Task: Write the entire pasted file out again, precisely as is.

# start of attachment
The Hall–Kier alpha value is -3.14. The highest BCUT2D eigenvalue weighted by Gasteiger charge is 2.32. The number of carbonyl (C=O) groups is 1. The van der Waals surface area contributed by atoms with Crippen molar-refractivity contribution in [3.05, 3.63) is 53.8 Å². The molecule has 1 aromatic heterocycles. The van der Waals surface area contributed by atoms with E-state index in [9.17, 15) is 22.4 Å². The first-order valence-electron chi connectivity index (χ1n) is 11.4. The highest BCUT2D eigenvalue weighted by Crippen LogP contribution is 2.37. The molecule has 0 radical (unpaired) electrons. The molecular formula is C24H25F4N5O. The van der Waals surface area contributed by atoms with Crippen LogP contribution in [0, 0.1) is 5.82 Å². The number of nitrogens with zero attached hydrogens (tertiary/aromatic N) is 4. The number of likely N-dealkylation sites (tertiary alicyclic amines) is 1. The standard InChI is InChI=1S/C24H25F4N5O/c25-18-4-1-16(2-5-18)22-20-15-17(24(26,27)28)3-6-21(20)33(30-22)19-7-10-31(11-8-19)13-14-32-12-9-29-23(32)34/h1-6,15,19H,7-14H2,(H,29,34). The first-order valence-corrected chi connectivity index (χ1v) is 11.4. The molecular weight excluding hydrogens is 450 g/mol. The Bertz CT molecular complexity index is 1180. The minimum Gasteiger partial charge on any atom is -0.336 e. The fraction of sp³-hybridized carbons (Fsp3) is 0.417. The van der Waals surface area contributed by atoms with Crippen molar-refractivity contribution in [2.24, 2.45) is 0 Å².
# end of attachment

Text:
The Hall–Kier alpha value is -3.14. The highest BCUT2D eigenvalue weighted by Gasteiger charge is 2.32. The number of carbonyl (C=O) groups is 1. The van der Waals surface area contributed by atoms with Crippen molar-refractivity contribution in [3.05, 3.63) is 53.8 Å². The molecule has 1 aromatic heterocycles. The van der Waals surface area contributed by atoms with E-state index in [9.17, 15) is 22.4 Å². The first-order valence-electron chi connectivity index (χ1n) is 11.4. The highest BCUT2D eigenvalue weighted by Crippen LogP contribution is 2.37. The molecule has 0 radical (unpaired) electrons. The molecular formula is C24H25F4N5O. The van der Waals surface area contributed by atoms with Crippen LogP contribution in [0, 0.1) is 5.82 Å². The number of nitrogens with zero attached hydrogens (tertiary/aromatic N) is 4. The number of likely N-dealkylation sites (tertiary alicyclic amines) is 1. The standard InChI is InChI=1S/C24H25F4N5O/c25-18-4-1-16(2-5-18)22-20-15-17(24(26,27)28)3-6-21(20)33(30-22)19-7-10-31(11-8-19)13-14-32-12-9-29-23(32)34/h1-6,15,19H,7-14H2,(H,29,34). The first-order valence-corrected chi connectivity index (χ1v) is 11.4. The molecular weight excluding hydrogens is 450 g/mol. The Bertz CT molecular complexity index is 1180. The minimum Gasteiger partial charge on any atom is -0.336 e. The fraction of sp³-hybridized carbons (Fsp3) is 0.417. The van der Waals surface area contributed by atoms with Crippen molar-refractivity contribution in [2.24, 2.45) is 0 Å².